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Siege negotiations 'break down'

Hostage-takers switch off mobile phones

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Russian troops surround a school in southern Russia where students are being held hostage.
Chechnya (Russia)

MOSCOW, Russia (CNN) -- A reporter on the scene of the school siege in southern Russia has told CNN that negotiations have broken down, and militants holding hundreds of children hostage have turned off their mobile phones.

Hundreds of armed troops in tanks, armored vehicles and on foot have surrounded the school in the town of Beslan, near the troubled Russian republic of Chechnya where rebels and Russian forces have battled each other for a decade.

Negotiators were reportedly in touch with the hostage-takers but have yet to reach a deal on getting food and water to those inside.

Time magazine reporter Paul Quinn-Judge, who is some 100 meters from the school, reported Thursday the hostage-takers had turned off their mobile phones, and were refusing to answer the landline to the school.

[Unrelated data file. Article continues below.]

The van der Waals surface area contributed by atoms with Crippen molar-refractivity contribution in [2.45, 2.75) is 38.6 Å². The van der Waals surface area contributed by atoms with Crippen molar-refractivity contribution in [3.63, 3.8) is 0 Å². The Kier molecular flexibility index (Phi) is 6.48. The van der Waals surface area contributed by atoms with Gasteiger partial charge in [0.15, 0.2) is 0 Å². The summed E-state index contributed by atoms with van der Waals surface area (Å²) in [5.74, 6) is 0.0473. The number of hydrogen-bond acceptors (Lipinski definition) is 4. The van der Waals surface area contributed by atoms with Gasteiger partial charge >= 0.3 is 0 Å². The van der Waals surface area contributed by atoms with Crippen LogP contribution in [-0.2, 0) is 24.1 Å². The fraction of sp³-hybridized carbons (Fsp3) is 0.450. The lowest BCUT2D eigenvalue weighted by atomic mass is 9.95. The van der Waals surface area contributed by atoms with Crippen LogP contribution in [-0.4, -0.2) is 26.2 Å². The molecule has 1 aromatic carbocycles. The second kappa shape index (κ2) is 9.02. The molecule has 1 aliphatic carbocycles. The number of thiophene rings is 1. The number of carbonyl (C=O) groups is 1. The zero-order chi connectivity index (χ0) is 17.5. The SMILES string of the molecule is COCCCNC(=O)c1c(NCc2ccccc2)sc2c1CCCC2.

The attackers, armed with guns and suicide-bomb belts, seized the school in dramatic fashion Wednesday, the first day of the Russian school year.

The hostages include children, parents and teachers -- and the hostage-takers have threatened to kill the children if an assault is launched.

The children range in age from 7 to 17.

Quinn-Judge reported local residents are disputing one official count of at least 350 children taken hostage, saying the number is closer to 700.

Residents are angry with local officials that they have not been able to confirm how many hostages are inside the school, and heckled one official during a news conference Thursday morning.

"When local officials started to say well, they didn't think there were more than 350 children in the school, people were shouting things like: 'You don't know yet? You can't find out? How big is this city? What do you mean 300? That is a lie -- have you no conscience?'" Quinn-Judge said.

Sporadic gunfire came from the school Thursday, Quinn-Judge reported, although the reason for the gunfire was not clear.

"Either they're just firing to unnerve people or they're firing because they see some sort of movements of troops they don't like," he told CNN.

"It's still is very much a standoff, and it looks like it's going to stay that way for some time."

Russian President Vladimir Putin canceled an upcoming trip to Turkey to deal with the standoff, sources in his office told CNN Thursday.